So when I was writing, “You, An Accidental Astronaut,” it was in a different format because I was writing it for another literary magazine.
When I heard about Mothership Zeta, I already knew that the format I was trying to push this story into wasn’t going to work. And that’s when I realized that I wanted to submit it to Mothership Zeta, and that when Mothership Zeta would reject it I would go ahead and try to submit it to the place I originally had in mind.
Then I promptly forgot about the deadline. I was fighting and struggling with the story, had fallen out of love with it, even, and I had only gone over it once or twice when I remembered the deadline after it was almost passed.
I never even had someone else look it over because I was too busy self-rejecting myself and the story. But I sent it out anyways and to my shock, I survived the first and second rounds of rejection until I received the email they wanted to accept it and have me sign a contract and everything.
It was funny, because the news came on the Worst Day of Work. I was already on the edge of a breakdown in the breakroom when I was on my lunch break. As people at work can testify, I never took my breaks, usually opting to eat at my desk as I worked on the emails that came in–but today if I did that I would have broken down in tears in front of everyone and We Can’t Have That. So I was checking my email, completely zoned out, and I was almost about to autoarchive the email on my phone. I had to re-read the email twice over, and by the time I had processed what it said, I was, as they say, over the moon.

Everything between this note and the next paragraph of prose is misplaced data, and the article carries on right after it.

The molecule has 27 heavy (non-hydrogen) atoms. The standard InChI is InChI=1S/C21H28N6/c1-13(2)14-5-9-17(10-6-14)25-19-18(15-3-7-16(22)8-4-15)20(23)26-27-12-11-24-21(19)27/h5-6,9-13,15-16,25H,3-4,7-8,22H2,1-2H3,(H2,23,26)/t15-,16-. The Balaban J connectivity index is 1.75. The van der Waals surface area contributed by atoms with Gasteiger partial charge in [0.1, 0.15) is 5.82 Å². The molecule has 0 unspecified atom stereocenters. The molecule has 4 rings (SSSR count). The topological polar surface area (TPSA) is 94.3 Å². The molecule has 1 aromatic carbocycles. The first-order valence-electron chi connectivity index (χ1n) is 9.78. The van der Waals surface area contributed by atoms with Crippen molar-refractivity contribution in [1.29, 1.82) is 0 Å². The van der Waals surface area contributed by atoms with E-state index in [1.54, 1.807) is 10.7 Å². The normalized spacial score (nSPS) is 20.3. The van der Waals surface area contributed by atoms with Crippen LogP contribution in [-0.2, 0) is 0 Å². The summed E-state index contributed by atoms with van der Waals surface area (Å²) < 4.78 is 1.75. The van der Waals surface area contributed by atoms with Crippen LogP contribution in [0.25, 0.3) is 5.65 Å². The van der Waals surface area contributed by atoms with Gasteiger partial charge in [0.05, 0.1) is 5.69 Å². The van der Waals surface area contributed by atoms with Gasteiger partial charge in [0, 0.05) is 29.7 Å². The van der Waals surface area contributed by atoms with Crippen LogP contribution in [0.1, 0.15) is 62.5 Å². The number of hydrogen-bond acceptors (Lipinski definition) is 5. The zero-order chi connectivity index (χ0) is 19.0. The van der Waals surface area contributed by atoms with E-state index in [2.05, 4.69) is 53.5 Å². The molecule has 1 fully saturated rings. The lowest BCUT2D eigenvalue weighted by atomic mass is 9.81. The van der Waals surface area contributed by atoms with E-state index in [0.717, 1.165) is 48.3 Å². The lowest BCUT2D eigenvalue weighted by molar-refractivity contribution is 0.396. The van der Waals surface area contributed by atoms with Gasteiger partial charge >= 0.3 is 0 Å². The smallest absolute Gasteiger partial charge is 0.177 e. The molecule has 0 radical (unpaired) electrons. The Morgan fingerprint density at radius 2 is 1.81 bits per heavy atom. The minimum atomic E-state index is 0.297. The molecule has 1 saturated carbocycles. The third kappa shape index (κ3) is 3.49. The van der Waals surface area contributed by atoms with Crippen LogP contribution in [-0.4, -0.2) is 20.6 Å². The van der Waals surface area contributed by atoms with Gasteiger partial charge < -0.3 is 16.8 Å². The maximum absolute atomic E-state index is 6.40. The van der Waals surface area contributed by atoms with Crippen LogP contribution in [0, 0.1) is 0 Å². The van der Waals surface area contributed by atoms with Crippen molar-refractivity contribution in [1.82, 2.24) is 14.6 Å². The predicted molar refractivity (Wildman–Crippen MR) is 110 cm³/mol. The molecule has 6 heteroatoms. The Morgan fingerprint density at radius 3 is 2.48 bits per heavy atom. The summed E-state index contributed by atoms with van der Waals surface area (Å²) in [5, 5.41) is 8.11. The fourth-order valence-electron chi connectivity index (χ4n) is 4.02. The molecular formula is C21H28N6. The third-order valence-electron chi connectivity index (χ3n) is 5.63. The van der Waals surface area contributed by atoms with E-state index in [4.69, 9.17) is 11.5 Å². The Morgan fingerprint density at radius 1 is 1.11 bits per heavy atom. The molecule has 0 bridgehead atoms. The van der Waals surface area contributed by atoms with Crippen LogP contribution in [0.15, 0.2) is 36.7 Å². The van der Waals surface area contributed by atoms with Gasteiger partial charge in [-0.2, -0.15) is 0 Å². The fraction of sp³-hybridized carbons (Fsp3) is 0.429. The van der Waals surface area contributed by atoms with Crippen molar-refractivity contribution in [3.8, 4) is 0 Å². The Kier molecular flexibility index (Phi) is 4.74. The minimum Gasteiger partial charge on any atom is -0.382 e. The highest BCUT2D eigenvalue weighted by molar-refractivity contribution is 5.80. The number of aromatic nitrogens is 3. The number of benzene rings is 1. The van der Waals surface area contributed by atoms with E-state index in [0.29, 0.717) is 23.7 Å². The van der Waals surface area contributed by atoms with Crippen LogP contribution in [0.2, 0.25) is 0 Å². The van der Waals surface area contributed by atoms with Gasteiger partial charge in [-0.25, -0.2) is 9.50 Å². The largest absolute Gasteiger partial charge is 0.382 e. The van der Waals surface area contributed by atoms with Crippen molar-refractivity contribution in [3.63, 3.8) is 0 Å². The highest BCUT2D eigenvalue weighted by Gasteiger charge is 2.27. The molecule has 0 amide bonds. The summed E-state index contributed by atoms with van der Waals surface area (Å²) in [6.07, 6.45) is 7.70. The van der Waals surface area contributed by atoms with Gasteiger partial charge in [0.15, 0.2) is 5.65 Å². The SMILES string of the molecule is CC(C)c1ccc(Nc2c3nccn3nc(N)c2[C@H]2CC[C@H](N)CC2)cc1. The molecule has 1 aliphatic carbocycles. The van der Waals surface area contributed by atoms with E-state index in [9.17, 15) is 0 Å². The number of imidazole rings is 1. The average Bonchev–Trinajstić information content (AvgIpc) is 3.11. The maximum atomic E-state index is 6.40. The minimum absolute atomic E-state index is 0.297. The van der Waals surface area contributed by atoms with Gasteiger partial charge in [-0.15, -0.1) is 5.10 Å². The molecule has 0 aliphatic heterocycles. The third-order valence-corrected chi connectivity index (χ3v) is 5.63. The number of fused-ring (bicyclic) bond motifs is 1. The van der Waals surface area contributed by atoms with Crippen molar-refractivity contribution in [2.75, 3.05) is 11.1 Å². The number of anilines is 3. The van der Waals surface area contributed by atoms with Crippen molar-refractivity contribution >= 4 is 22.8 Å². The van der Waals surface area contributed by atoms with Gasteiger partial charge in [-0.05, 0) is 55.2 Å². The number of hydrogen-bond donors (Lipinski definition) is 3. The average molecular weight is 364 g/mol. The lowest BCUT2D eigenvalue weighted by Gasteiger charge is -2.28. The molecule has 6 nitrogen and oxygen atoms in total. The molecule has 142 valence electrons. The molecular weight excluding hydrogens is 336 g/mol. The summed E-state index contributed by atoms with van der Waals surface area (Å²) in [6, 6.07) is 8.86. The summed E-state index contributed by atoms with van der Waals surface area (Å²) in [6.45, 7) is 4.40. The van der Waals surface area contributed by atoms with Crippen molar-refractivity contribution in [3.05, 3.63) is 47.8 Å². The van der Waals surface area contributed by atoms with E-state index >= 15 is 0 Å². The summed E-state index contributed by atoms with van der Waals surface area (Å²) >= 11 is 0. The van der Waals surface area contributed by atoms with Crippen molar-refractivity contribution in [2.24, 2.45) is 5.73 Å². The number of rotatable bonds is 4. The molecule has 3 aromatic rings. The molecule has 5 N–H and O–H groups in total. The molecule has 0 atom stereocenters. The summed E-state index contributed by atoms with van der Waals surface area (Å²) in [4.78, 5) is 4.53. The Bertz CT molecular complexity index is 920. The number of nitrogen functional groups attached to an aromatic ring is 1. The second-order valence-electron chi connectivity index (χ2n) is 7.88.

The first thing I did when I went back to the office was announce the news and everybody was happy for me and I was happy for me and work still sucked but it didn’t suck as much because I had published my first story–a story I hadn’t even technically tried to get publish. A story that I had only sent out once and it had been accepted the first go around. A story that I had lost faith in.
That story was accepted.
In many ways I feel like I cheated somehow. I’ve only submitted about five stories for publication in my entire life. Two of those stories I submitted to Weird Tales when I was a teenager and got form rejections. Two of those stories I submitted only once and then self-pubbed them here.
And then this.
I feel like I didn’t earn my first sale, but I’m also trying not to think like that because I did earn it because I wrote it and I sent it out and everything. I just got lucky.
Anyway, that’s how I got my first sale.
While this post was percolating, I also read Sunil Patel’s Anatomy of a Sale Parts One and Two which I highly recommend reading. In the articles, Patel mentions several sites to make submit/rejection experience more engaging and interactive, which I am definitely excited to give a try (referring specifically to The Grinder and the Sink or Submit game).
2 thoughts on “Story of My First Sale”
If it helps any, sales aren’t things you can control—they’re completely up to someone else’s evaluation. You can only control whether or not you sent out the story, and you did, and they loved it and bought it. You put in the work and made the sale. 😊 It’s a beautiful story and I’m so happy for you!
that is very true, and thank you!